GBP/USD Forecast May 11-15 – Analysts Brace for Sharp Drop in Q1 GDP


GBP/USD posted moderate losses last week, erasing the gains from the previous week. This week features four events, including GDPHere is an outlook for the highlights and an updated technical analysis for GBP/USD.

The Bank of England remained in neutral gear, maintaining the Official Bank Rate at 0.25%, as expected. There was no change to QE, which stayed at 645 billion pounds for a third straight release. The services sector is in free-fall, as the Services PMI slipped to 13.4 in April, down sharply from 34.5 a month earlier. There was no relief from the construction industry, as Construction PMI slowed to 8.2, down from 39.3 points.

In the U.S., factory orders fell by 10.3% in March, after a flat 0.0% reading a month earlier. Employment numbers for April were dismal. Unemployment claims came in at 3.16 million, down from 3.8 million a week earlier. This brings the running total to a staggering 33.4 million. Nonfarm payrolls dropped by a record 20.5 million in April, slightly below the estimate of 22.4 million. The unemployment rate jumped to 14.7%, up from 4.4% a month earlier. Still, this beat the forecast of 16.0 percent. There was some good news, as wage growth shot up 4.7%, crushing the estimate of 0.5 percent.

GBP/USD daily graph with resistance and support lines on it. Click to enlarge:

  1. BRC Retail Sales Monitor: Tuesday, 23:01. The British Retail Consortium’s measure of retail sales has sputtered, with only one gain in the past five months. The indicator declined by 3.5% in March, but this was better than the forecast of -5.5 percent. The April forecast stands at -15.0 percent.
  2. GDP: Wednesday, 4:30. The quarterly GDP reading for Q4 in 2019 slowed to 0.0%, down from 0.3% in the previous quarter. Analysts are braced for a contraction of 2.5% in Q1 of 2020. Monthly GDP showed that the economy contracted by 0.1% in February, and the estimate for March stands at a staggering -7.9%, as Covid-19 is expected to have caused a huge jolt to the British economy.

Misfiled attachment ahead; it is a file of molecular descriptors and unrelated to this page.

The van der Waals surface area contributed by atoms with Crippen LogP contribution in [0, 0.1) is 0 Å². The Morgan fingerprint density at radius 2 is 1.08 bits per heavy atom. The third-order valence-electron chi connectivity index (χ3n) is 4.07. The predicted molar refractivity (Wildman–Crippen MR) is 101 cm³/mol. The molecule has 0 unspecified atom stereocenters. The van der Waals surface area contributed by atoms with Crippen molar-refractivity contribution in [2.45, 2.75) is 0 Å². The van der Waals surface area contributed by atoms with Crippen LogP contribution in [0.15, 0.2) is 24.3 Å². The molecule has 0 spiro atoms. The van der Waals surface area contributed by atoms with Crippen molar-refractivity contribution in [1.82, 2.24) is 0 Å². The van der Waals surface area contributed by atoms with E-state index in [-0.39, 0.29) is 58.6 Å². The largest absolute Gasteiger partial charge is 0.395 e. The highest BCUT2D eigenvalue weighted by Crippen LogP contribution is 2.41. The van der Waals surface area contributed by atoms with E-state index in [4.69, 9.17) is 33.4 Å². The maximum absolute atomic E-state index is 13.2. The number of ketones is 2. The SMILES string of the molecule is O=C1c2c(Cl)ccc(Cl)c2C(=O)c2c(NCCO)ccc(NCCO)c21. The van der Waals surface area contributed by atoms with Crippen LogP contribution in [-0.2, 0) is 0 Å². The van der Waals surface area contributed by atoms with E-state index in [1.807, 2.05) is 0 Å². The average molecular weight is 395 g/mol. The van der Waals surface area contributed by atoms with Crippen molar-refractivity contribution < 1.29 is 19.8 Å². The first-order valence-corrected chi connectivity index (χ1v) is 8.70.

3. Manufacturing Production: Wednesday, 4:30. The indicator accelerated to 0.5% in February, up from 0.2% a month earlier. March is expected to be a disaster, with a forecast of -6.0 percent.
  4. RICS House Price Balance: Wednesday, 19:01. The Royal Institution of Chartered Surveyors indicator slipped to 11% in March, after a strong reading of 29% in February. The housing market is in trouble, and the estimate for March stands at -25 percent.

Technical lines from top to bottom:

We start with resistance at 1.2820.

1.2728 has held in resistance since early March. 1.2616 is next.

1.2535 has strengthened in resistance following losses by GBP/USD last week.

1.2420 (mentioned last week) is an immediate resistance line. It could see action early next week.

1.2330 is providing support.

The round number of 1.22 has provided support since the first week in April.

1.2080 is protecting the symbolic 1.20 level. It is the final support line for now.

I remain bearish on GBP/USD

Corvid-19 has sent the manufacturing and services industries reeling, and first-quarter GDP is projected to show that the UK economy is contracting. The U.S. dollar remains a safe haven for jittery investors, which could mean trouble for the British pound.

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Kenny Fisher - Senior Writer A native of Toronto, Canada, Kenneth worked for seven years in the marketing and trading departments at Bendix, a foreign exchange company in Toronto. Kenneth is also a lawyer, and has extensive experience as an editor and writer.